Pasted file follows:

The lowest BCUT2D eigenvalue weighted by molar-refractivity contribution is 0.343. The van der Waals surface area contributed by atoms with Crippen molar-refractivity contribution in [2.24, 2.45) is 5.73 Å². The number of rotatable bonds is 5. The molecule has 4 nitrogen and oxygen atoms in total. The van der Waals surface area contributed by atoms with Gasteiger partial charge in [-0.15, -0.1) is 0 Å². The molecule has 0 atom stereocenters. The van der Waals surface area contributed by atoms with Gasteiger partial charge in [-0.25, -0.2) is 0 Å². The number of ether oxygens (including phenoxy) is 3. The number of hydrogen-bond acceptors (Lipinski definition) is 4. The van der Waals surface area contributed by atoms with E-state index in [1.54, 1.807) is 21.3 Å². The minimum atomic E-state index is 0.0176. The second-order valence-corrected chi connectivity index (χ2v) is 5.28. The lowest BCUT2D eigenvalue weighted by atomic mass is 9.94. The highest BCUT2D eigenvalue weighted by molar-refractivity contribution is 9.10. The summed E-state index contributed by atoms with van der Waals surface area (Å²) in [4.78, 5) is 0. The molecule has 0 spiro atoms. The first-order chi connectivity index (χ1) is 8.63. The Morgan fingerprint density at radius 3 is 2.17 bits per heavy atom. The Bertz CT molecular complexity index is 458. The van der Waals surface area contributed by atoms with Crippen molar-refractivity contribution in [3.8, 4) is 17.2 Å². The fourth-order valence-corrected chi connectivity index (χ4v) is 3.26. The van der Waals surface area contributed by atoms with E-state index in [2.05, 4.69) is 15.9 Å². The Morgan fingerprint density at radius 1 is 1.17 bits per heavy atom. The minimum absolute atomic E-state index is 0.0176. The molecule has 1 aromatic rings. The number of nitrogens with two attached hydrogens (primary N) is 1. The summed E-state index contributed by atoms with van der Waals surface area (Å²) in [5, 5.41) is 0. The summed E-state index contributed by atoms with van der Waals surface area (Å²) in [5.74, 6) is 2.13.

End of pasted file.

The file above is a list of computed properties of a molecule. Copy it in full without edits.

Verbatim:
The lowest BCUT2D eigenvalue weighted by molar-refractivity contribution is 0.343. The van der Waals surface area contributed by atoms with Crippen molar-refractivity contribution in [2.24, 2.45) is 5.73 Å². The number of rotatable bonds is 5. The molecule has 4 nitrogen and oxygen atoms in total. The van der Waals surface area contributed by atoms with Gasteiger partial charge in [-0.15, -0.1) is 0 Å². The molecule has 0 atom stereocenters. The van der Waals surface area contributed by atoms with Gasteiger partial charge in [-0.25, -0.2) is 0 Å². The number of ether oxygens (including phenoxy) is 3. The number of hydrogen-bond acceptors (Lipinski definition) is 4. The van der Waals surface area contributed by atoms with E-state index in [1.54, 1.807) is 21.3 Å². The minimum atomic E-state index is 0.0176. The second-order valence-corrected chi connectivity index (χ2v) is 5.28. The lowest BCUT2D eigenvalue weighted by atomic mass is 9.94. The highest BCUT2D eigenvalue weighted by molar-refractivity contribution is 9.10. The summed E-state index contributed by atoms with van der Waals surface area (Å²) in [4.78, 5) is 0. The molecule has 0 spiro atoms. The first-order chi connectivity index (χ1) is 8.63. The Morgan fingerprint density at radius 3 is 2.17 bits per heavy atom. The Bertz CT molecular complexity index is 458. The van der Waals surface area contributed by atoms with Crippen molar-refractivity contribution in [3.8, 4) is 17.2 Å². The fourth-order valence-corrected chi connectivity index (χ4v) is 3.26. The van der Waals surface area contributed by atoms with E-state index in [2.05, 4.69) is 15.9 Å². The Morgan fingerprint density at radius 1 is 1.17 bits per heavy atom. The minimum absolute atomic E-state index is 0.0176. The molecule has 1 aromatic rings. The number of nitrogens with two attached hydrogens (primary N) is 1. The summed E-state index contributed by atoms with van der Waals surface area (Å²) in [5, 5.41) is 0. The summed E-state index contributed by atoms with van der Waals surface area (Å²) in [5.74, 6) is 2.13.